The state of the arts is … blah

nai_one_pager_graph_thumbnailPresident Obama in his address last night studiously avoided the phrase, “the State of the Union is strong.” If there were a State of the Union for the arts, the speaker—Who would it be?—would likely have made the same choice. For all is not well on the cultural ramparts. Just as “Wall Street Prospers while Main Street suffers,” we’re seeing some profligate spending on art again, here and there, while artists and organizations on the ground are having a really tough time.

To measure the pain and the sorrow, Americans for the Arts, the Washington based advocacy group, has come up with a National Art Index, “the first study to measure the health and vitality of the arts in the United States.” It’s not a pretty picture. The index fell 4 points last year, reflecting steep drops in attendance and support, along with other downward trends. Thirty thousand arts nonprofits have been added since the index peaked, in 1999, so demand clearly “outlags capacity”—a problem that won’t go away even when the economy perks up.

Meanwhile, a group of arts wonks (myself included) are debating the language of arts-policy and advocacy this week at ArtsJournal. The headline so far: we lack compelling and uncompromised language to galvanize support for the arts and expand the purview of cultural policy to include the things that really matter, such as technology, media, and intellectual property regulation.

What does this mean for the visual art world? Americans for the Arts is largely concerned with the nonprofit arts. Its indeces may not faithfully reflect the condition of visual art markets and institutions. Are we any better off? What would be the right measures to diagnose the health of the visual arts? And where do you see the trend lines leading in the year ahead?

1 thought on “The state of the arts is … blah”

  1. There are plenty of quantitative indicators around (viz: total sales running through the auction houses, number of galleries opening or closing, et al), but qualitatively I think it is much more difficult to judge. The sheer volume of work generated and sold over the last twenty years is NOT necessarily an indicator of good health.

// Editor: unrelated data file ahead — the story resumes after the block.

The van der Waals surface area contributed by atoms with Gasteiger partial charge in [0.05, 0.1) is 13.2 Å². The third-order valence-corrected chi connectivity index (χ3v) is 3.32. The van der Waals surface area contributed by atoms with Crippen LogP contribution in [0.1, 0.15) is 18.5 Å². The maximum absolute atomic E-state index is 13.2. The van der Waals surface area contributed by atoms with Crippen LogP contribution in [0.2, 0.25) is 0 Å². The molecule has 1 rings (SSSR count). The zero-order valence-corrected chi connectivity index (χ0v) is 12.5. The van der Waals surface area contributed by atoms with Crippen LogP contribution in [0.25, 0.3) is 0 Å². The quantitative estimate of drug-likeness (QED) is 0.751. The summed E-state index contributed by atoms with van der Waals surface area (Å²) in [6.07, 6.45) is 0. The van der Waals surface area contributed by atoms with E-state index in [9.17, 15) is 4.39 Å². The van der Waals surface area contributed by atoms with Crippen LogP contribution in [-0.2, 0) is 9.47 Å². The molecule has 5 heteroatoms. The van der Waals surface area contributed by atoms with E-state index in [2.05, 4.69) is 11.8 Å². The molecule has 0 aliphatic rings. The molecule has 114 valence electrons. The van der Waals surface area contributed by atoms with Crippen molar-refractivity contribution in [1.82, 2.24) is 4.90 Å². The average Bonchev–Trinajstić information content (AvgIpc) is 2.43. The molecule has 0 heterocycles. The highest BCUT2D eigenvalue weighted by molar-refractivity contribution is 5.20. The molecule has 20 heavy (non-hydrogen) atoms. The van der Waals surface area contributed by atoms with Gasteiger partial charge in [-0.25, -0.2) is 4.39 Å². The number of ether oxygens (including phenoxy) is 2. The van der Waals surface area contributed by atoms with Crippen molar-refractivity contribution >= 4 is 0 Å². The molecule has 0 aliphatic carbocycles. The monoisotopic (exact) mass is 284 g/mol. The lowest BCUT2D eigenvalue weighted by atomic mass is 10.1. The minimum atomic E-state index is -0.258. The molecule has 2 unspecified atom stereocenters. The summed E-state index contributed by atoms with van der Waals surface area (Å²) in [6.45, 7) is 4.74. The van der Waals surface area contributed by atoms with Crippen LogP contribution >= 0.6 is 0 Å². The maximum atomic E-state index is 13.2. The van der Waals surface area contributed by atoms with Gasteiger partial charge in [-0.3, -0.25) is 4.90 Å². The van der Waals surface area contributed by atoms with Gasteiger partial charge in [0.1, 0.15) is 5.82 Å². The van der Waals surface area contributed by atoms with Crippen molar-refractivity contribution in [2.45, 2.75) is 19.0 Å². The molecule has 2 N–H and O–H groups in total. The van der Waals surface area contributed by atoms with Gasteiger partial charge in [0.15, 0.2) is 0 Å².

In the first instance it is an indication of the appetite for works from an increasingly wealthy global middle class population who have acquired the habit of paying more for objects to fill their houses. This is a demand side phenomenon and says little about the quality of what they are buying.

    As the money available to purchase has risen, so has the quantity of product seeking to satisfy the market. But how much of what we have seen produced over this same period has any intrinsic merit and how are we to measure this?

    A market is not necessarily ‘healthy’ simply because much is being bought and sold. For the long term stability and growth of a market, the works being created and purchased need to have value that is recognisable and tangible. Otherwise, at some stage, someone cries out “the emperor has no clothes”, and it all comes tumbling down.

    The ‘relevance’ of work to a given context, the ‘cultural value’ of an object created to express a point of view, the ability of a work to ‘move’ people to an emotion, are all intangible characteristics often assigned to Art that are hard to measure objectively. And even the collective, ostensibly objective, measures of history are arbitrary to a degree, since there is fashion even in history.

    So all our qualitative measures are based on personal, and potentially arbitrary, viewpoints, and are not objective at all.

    Perhaps that is as it should be. Since Art should, if it has ANY value, be a relationship between itself and its observer. And nothing else should matter.

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